You and Whose Army?

Lt. Col. Jason Dempsey ’08GSAS takes on conventional wisdom about politics in the military.

by Paul Hond Published Fall 2010
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Although in 2004 the majority of senior officers identified as Republicans (61 percent, according to a Military Times poll, with 20 percent Independents and 13 percent Democrats), it remained to be seen if their political opinions had in fact trickled down to the rank and file. Dempsey wanted to know: How did soldiers feel about the political and social issues of the day? Without referring to the topics by their hot-button names, he inquired into soldiers’ thoughts on affirmative action, health care, capital punishment, the environment, religion, race relations. He asked them about their ethnicity, income, education level, why they joined up, and what they believed should be the proper purpose of the military. Was it to fight and win wars? To assist in disasters? To build institutions in war-torn places?

Dempsey wasn’t permitted to ask directly about party affiliation, but the answers to his questions would tell him what he wanted to know, with a great degree of certainty.

Narrowing the Field?

Recently retired general Tommy Franks salutes the 2004 Republican  National Convention in New York. / Photo: Ozier Muhammad / The New York Times / ReduxDempsey first thought of doing a survey in early 2002, as a Columbia PhD candidate in search of a dissertation topic. With the nation engulfed in 9/11 patriotism, fear, and paranoia, and soldiers on the ground in Afghanistan, the military was at the center of the national debate. “I started thinking that a study of social attitudes in the Army was needed, because there was a perception that the Army was overwhelmingly Republican, that we were hyperpolitical and voting at astronomical rates. So I said, ‘Well, here’s an opportunity,’ and really what I mean is an obligation. I was in a special position. I was given the tools by Columbia and by the Army to look at something that was central to the military’s relationship with society.”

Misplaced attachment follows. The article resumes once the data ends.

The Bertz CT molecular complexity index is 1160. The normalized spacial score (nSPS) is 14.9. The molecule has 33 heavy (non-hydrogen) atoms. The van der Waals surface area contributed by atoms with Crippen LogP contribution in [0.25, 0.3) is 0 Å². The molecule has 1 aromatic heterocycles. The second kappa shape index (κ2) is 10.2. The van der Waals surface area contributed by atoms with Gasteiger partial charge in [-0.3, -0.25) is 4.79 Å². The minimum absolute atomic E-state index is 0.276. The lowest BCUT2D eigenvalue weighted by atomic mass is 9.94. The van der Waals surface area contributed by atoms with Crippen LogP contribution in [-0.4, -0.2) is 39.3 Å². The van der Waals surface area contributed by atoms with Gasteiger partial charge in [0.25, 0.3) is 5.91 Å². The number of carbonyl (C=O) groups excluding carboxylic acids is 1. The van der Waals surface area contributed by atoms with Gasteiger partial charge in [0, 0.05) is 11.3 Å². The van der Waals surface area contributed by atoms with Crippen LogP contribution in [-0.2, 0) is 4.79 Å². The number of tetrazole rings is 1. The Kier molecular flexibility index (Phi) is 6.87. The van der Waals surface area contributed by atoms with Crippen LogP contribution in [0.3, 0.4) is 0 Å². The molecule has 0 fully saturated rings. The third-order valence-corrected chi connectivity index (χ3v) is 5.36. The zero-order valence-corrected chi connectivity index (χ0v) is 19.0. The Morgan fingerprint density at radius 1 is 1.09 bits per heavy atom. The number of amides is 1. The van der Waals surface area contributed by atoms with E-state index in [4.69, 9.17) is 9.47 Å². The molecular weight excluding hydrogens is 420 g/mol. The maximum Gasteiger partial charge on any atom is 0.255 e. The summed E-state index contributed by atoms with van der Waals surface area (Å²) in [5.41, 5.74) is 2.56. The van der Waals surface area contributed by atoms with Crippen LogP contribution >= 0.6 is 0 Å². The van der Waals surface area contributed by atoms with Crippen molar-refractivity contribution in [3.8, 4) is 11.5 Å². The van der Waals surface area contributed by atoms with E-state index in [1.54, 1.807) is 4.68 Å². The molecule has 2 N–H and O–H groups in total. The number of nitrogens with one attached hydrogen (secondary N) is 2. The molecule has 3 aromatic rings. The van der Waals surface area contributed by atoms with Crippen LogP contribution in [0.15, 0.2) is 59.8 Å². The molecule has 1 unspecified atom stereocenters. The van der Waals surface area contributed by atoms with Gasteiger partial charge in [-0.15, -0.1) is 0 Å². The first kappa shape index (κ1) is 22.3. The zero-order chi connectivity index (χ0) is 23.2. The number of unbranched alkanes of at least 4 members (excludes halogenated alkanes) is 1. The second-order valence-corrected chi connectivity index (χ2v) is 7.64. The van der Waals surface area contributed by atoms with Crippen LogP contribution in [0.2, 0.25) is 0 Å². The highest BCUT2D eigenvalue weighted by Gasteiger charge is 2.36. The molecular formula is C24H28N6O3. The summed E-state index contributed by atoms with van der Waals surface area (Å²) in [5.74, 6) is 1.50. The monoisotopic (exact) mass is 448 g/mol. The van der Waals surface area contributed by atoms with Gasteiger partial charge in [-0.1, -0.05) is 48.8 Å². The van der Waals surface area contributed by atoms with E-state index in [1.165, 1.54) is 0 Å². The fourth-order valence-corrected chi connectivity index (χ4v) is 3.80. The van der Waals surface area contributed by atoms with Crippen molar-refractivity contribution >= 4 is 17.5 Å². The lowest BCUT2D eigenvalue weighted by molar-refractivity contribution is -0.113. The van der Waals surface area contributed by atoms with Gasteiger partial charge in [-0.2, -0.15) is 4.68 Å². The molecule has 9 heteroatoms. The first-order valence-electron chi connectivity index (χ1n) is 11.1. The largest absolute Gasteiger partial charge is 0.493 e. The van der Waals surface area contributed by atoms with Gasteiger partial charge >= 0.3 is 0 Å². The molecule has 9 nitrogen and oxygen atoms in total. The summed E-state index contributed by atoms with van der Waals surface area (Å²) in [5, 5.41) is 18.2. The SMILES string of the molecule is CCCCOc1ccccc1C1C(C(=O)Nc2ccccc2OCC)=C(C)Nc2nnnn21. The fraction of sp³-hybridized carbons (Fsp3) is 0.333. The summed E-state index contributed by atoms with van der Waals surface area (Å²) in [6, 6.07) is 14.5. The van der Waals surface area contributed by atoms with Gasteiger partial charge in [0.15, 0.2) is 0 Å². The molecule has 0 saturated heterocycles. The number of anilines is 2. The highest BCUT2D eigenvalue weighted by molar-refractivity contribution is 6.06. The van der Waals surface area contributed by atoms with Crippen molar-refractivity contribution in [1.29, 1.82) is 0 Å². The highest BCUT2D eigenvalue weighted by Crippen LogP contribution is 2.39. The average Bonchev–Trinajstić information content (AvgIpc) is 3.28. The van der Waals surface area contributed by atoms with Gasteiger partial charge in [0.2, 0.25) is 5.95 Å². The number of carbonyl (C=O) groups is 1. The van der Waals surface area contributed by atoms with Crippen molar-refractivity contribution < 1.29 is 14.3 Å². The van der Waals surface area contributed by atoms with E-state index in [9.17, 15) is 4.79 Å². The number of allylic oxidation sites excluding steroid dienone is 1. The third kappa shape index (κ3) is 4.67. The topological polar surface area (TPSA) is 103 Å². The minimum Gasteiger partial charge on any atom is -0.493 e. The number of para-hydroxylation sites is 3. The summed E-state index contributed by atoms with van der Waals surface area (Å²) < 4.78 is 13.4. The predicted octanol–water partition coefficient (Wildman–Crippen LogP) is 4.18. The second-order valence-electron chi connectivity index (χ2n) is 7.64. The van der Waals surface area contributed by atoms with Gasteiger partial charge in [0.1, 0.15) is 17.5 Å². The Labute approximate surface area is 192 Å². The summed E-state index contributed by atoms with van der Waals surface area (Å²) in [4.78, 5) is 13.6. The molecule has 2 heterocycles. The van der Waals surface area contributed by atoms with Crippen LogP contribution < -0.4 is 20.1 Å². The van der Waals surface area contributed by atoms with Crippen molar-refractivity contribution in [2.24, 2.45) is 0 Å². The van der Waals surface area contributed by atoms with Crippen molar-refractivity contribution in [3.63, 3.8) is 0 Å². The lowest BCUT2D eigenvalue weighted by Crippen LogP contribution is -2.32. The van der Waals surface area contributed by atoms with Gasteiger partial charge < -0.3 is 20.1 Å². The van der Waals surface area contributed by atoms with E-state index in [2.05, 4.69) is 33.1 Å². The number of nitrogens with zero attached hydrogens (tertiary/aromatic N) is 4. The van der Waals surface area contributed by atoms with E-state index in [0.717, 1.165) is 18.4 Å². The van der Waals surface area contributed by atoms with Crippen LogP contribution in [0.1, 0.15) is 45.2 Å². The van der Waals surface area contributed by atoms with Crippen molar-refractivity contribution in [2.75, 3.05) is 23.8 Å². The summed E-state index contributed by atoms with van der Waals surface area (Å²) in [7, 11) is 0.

Working under professor Robert Shapiro of the political science department, Dempsey navigated the Army bureaucracy to gain access to the airtight Army database, from which he drew his pool of respondents. His own experience on military bases told him that politics didn’t come up much in day-to-day Army business, and that election days weren’t the Super Bowl. “Come an election, you might be out training, or in the field, nowhere near a polling place, and nobody would blink an eye,” he says. “The idea that the Army was voting at high rates simply wasn’t accurate.”

Still, overt party identification among the top brass might have its own unintended effects. “Say you’re considering becoming an Army officer,” Dempsey says. “That’s four years at West Point, five years of active-duty time, and three years as a reservist. So you think, ‘I’m going to spend 12 years at this institution, and everyone here seems to be Republican. Hmmm.’ If you’re indifferent, you’ll just think, ‘I guess I should be a Republican.’ A lot of cadets come in and haven’t decided yet, but they assume they’re going to become Republicans by virtue of being at West Point.

“Then other people might ask, ‘Well, if I join the Army, would I be endorsing a specific foreign-policy agenda?’ If that becomes the perception, then we’re narrowing the field of possible applicants. That would not be in the Army’s interest — or the nation’s.”

An Element of Danger

The first time Jason Dempsey got punched in the face was in the gym at West Point. Actually, the first time was in second grade, after which he avoided physical conflict save for wrestling in high school. He was small as a kid and didn’t break 100 pounds until 11th grade. But at West Point, everyone is required to take a quarter semester of boxing, and Dempsey, who has a sharp, slender nose and a chin like the butt of a rifle, threw himself into it. “One of the biggest lessons for a young officer is to go in the boxing ring and get punched in the face,” he says. “People don’t have a lot of experience of personal violence. I boxed to scare the hell out of myself. I did not like getting hit in the head.”

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